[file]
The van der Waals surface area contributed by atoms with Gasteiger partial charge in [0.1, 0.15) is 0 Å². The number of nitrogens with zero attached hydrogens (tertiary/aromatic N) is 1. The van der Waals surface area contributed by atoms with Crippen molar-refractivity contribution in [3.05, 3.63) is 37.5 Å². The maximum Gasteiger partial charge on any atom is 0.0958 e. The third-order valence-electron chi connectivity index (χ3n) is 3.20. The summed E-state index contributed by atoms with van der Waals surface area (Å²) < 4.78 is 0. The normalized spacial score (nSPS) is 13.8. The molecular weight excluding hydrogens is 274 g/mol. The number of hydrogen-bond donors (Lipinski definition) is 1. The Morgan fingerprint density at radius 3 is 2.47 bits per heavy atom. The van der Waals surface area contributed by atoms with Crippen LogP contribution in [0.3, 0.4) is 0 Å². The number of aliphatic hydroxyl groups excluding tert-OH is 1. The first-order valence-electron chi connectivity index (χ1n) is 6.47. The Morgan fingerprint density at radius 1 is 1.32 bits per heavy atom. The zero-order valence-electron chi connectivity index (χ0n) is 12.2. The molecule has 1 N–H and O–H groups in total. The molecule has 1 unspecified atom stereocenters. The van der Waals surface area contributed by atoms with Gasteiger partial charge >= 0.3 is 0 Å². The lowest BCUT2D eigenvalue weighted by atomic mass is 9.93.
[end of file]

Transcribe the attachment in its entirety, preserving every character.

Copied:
The van der Waals surface area contributed by atoms with Gasteiger partial charge in [0.1, 0.15) is 0 Å². The number of nitrogens with zero attached hydrogens (tertiary/aromatic N) is 1. The van der Waals surface area contributed by atoms with Crippen molar-refractivity contribution in [3.05, 3.63) is 37.5 Å². The maximum Gasteiger partial charge on any atom is 0.0958 e. The third-order valence-electron chi connectivity index (χ3n) is 3.20. The summed E-state index contributed by atoms with van der Waals surface area (Å²) < 4.78 is 0. The normalized spacial score (nSPS) is 13.8. The molecular weight excluding hydrogens is 274 g/mol. The number of hydrogen-bond donors (Lipinski definition) is 1. The Morgan fingerprint density at radius 3 is 2.47 bits per heavy atom. The van der Waals surface area contributed by atoms with Crippen LogP contribution in [0.3, 0.4) is 0 Å². The number of aliphatic hydroxyl groups excluding tert-OH is 1. The first-order valence-electron chi connectivity index (χ1n) is 6.47. The Morgan fingerprint density at radius 1 is 1.32 bits per heavy atom. The zero-order valence-electron chi connectivity index (χ0n) is 12.2. The molecule has 1 N–H and O–H groups in total. The molecule has 1 unspecified atom stereocenters. The van der Waals surface area contributed by atoms with Gasteiger partial charge >= 0.3 is 0 Å². The lowest BCUT2D eigenvalue weighted by atomic mass is 9.93.